is there any precedent for a dynamic, function based law? for example, what if the discussions about retirement age resulted in a functionally encapsulated principle, (encapsulating the reasoning that lead to it) say:
retirement age = 80% of life expectancy modulated slightly by the needs of the job market as represented by some other metric, and some vague proportionality of the present social security coffers.
or another example:
suggested jail time for given offense = some coefficient proportional to the severity of the crime, inversely proportional to the population behind bars for this offence to a lesser coefficient, and inversely proportional to the population behind bars in general for any crime to an even lesser coefficient.
it seems that such logically, dynamically phrased solutions (except the social security, that was me being facetious) may cast the inevitable reconsideration of laws farther into future.
there is also a strange futuristic appeal to the idea of jail time market speculation, and people buying derivatives on retirement ages, etc. that such formulations may lead to.
an eloquent girl provided the closing argument to a spontaneous performance by her prenubile troupe. though i’m not clear on what she said, the whole flock scurried away quickly and not without a fuss when i expressed an intention to “hand these videos over to the authorities.”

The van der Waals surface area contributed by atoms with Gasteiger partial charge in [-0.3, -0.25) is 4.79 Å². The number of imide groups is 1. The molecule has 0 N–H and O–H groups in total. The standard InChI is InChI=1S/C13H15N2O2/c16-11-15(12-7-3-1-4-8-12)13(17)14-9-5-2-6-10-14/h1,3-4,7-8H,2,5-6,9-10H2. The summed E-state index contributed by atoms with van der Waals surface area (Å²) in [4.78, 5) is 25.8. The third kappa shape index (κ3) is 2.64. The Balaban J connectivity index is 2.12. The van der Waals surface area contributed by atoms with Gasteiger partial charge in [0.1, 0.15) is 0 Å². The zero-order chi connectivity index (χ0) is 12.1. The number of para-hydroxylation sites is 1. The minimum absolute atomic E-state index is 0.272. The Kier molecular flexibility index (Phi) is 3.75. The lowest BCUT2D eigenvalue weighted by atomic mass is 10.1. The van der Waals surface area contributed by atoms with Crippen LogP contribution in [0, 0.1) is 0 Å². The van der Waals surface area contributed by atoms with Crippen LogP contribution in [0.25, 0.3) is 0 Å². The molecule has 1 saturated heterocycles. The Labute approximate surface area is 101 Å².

britain has a peculiar relationship with its grass. after all, britain has significantly contributed to the many grass based activities and sports of the world: golf, tennis , and football have all originated here. in fact, the local claim is that the first written rules of football (soccer) were set down on a plot of land called parker’s piece, several minutes from my lodgings.
britain has in turn infected america with its passion for a verdant lawn forming the cornerstone of a stereotypical suburban existence to such an extent that more water is spent irrigating lawns than for drinking. (a harper’s index fact)
the deification of the green blade is apparent in every courtyard in cambridge in the form of a permanent “keep off the grass” sign. the instant you disobey a stern-spoken grey english gentleman will approach and invect, “are you a member of this college?” then process you into the street (by the ear) without waiting for an answer.
occasionally, you will see “fellows”, who are permitted to transgress this edict, rolling balls around, perhaps working on another sport to popularize/export.